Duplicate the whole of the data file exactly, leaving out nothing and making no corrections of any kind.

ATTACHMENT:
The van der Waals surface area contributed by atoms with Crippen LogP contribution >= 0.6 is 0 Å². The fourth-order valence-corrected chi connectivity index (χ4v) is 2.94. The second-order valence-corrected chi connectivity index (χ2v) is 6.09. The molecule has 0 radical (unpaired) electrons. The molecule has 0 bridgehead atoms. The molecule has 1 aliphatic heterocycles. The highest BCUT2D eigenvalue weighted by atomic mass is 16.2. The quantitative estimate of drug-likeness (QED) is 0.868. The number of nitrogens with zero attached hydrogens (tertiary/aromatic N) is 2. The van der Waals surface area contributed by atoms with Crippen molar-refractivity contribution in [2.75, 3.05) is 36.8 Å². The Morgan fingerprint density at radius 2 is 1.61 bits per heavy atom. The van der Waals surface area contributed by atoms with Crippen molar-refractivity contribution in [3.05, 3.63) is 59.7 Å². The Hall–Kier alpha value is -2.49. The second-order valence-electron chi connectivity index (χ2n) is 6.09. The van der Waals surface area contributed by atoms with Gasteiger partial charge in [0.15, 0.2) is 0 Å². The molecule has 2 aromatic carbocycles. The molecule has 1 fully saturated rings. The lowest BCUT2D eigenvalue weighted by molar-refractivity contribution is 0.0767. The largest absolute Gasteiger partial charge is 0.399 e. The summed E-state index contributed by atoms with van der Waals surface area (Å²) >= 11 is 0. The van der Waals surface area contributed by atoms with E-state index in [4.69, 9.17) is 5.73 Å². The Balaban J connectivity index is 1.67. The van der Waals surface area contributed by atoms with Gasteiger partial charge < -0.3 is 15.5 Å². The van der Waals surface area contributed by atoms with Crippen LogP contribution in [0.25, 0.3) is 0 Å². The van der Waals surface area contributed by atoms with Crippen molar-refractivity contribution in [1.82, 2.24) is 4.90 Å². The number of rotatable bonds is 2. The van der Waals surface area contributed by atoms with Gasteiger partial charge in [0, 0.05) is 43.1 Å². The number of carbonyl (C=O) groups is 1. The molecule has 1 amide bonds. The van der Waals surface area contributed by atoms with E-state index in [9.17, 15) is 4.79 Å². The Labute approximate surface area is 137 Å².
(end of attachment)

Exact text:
The van der Waals surface area contributed by atoms with Crippen LogP contribution >= 0.6 is 0 Å². The fourth-order valence-corrected chi connectivity index (χ4v) is 2.94. The second-order valence-corrected chi connectivity index (χ2v) is 6.09. The molecule has 0 radical (unpaired) electrons. The molecule has 0 bridgehead atoms. The molecule has 1 aliphatic heterocycles. The highest BCUT2D eigenvalue weighted by atomic mass is 16.2. The quantitative estimate of drug-likeness (QED) is 0.868. The number of nitrogens with zero attached hydrogens (tertiary/aromatic N) is 2. The van der Waals surface area contributed by atoms with Crippen molar-refractivity contribution in [2.75, 3.05) is 36.8 Å². The Morgan fingerprint density at radius 2 is 1.61 bits per heavy atom. The van der Waals surface area contributed by atoms with Crippen molar-refractivity contribution in [3.05, 3.63) is 59.7 Å². The Hall–Kier alpha value is -2.49. The second-order valence-electron chi connectivity index (χ2n) is 6.09. The van der Waals surface area contributed by atoms with Gasteiger partial charge in [0.15, 0.2) is 0 Å². The molecule has 2 aromatic carbocycles. The molecule has 1 fully saturated rings. The lowest BCUT2D eigenvalue weighted by molar-refractivity contribution is 0.0767. The largest absolute Gasteiger partial charge is 0.399 e. The summed E-state index contributed by atoms with van der Waals surface area (Å²) >= 11 is 0. The van der Waals surface area contributed by atoms with E-state index in [4.69, 9.17) is 5.73 Å². The Balaban J connectivity index is 1.67. The van der Waals surface area contributed by atoms with Gasteiger partial charge < -0.3 is 15.5 Å². The van der Waals surface area contributed by atoms with Crippen LogP contribution in [0.25, 0.3) is 0 Å². The van der Waals surface area contributed by atoms with Crippen molar-refractivity contribution in [1.82, 2.24) is 4.90 Å². The number of rotatable bonds is 2. The van der Waals surface area contributed by atoms with Gasteiger partial charge in [0, 0.05) is 43.1 Å². The number of carbonyl (C=O) groups is 1. The molecule has 1 amide bonds. The van der Waals surface area contributed by atoms with E-state index in [9.17, 15) is 4.79 Å². The Labute approximate surface area is 137 Å².